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With: William Powell, Myrna Loy, Clark Gable, Rosalind Russell, Una Merkel, Florence Rice, John Beal, Jessie Ralph, Edgar Kennedy, Frank McHugh, Edmund Lowe, Gail Patrick, Jack Carson, Florence Bates, Sidney Blackmer, etc.
Written by: Charles Lederer, George Oppenheimer, Harry Kurnitz, Jo Swerling, Lenore J. Coffee, Oliver H.P. Garrett, Joseph L. Mankiewicz, William Ludwig, David Hertz, etc.
Directed by: W.S. Van Dyke, William K. Howard, Richard Thorpe, Jack Conway
MPAA Rating: Unrated
Running Time: 450
Date: 03/19/2013

Myrna Loy and William Powell Collection (2007)

3 Stars (out of 4)

Crazy Love

By Jeffrey M. Anderson

William Powell and Myrna Loy appeared in 14 films together, demonstrating the kind of filmic chemistry that may be impossible to duplicate. The best of these were the Thin Man films, which Warner Home Video released in a superb DVD box set in 2005; the first Thin Man (1934) in particular is a superb example of Hollywood craftsmanship by director W.S. Van Dyke.

Now Warners has released five more Powell & Loy films in a new box set, including their first film together, Van Dyke's Manhattan Melodrama (1934). In this film, however, the focus is on Clark Gable and Powell as two lifelong friends whose paths diverge, one to a life of crime and the other to a life of justice instead of the playful couple. It's known as the film that John Dillinger was watching when he was captured.

Van Dyke directed one other film in the set, I Love You Again (1940), a silly, but speedy and charming romantic comedy of amnesia. Larry Wilson (Powell) is a dull dweeb, a teetotaler on a cruise who conks his head while rescuing a fellow passenger, 'Doc' Ryan (Frank McHugh). Upon awakening, he finds that his memory, lost years earlier, has been restored, and he is in fact George Carey, a cunning con man. He returns to Wilson's small town home and impersonates Wilson long enough to clean out his bank account, but falls madly in love with his own wife, Kay (Loy), who is on the verge of divorcing him. Van Dyke was known for quick shooting and a small number of takes, which usually results in energetic films, although this one is quite a bit more polished than The Thin Man.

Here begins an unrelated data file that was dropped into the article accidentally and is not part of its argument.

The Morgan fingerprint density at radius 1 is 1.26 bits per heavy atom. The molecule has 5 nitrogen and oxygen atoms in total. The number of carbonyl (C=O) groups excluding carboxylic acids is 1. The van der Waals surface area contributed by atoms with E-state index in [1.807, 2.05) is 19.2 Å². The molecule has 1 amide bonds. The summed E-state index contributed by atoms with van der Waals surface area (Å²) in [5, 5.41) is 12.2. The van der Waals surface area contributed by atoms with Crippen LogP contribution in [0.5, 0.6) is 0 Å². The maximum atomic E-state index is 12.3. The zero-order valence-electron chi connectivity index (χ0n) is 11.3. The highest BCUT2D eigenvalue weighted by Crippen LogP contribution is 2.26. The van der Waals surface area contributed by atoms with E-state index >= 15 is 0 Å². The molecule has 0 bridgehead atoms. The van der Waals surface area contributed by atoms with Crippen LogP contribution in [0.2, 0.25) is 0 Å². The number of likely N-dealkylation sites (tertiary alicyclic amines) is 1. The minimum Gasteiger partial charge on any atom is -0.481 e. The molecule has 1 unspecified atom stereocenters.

The other three films are: William K. Howard's Evelyn Prentice (1934), Richard Thorpe's Double Wedding (1937) and Jack Conway's Love Crazy (1941). Each disc comes with two-reel shorts, cartoons (nothing special), trailers and optional subtitles. The Love Crazy disc swaps its short subject in favor of an audio-only radio version featuring Powell.

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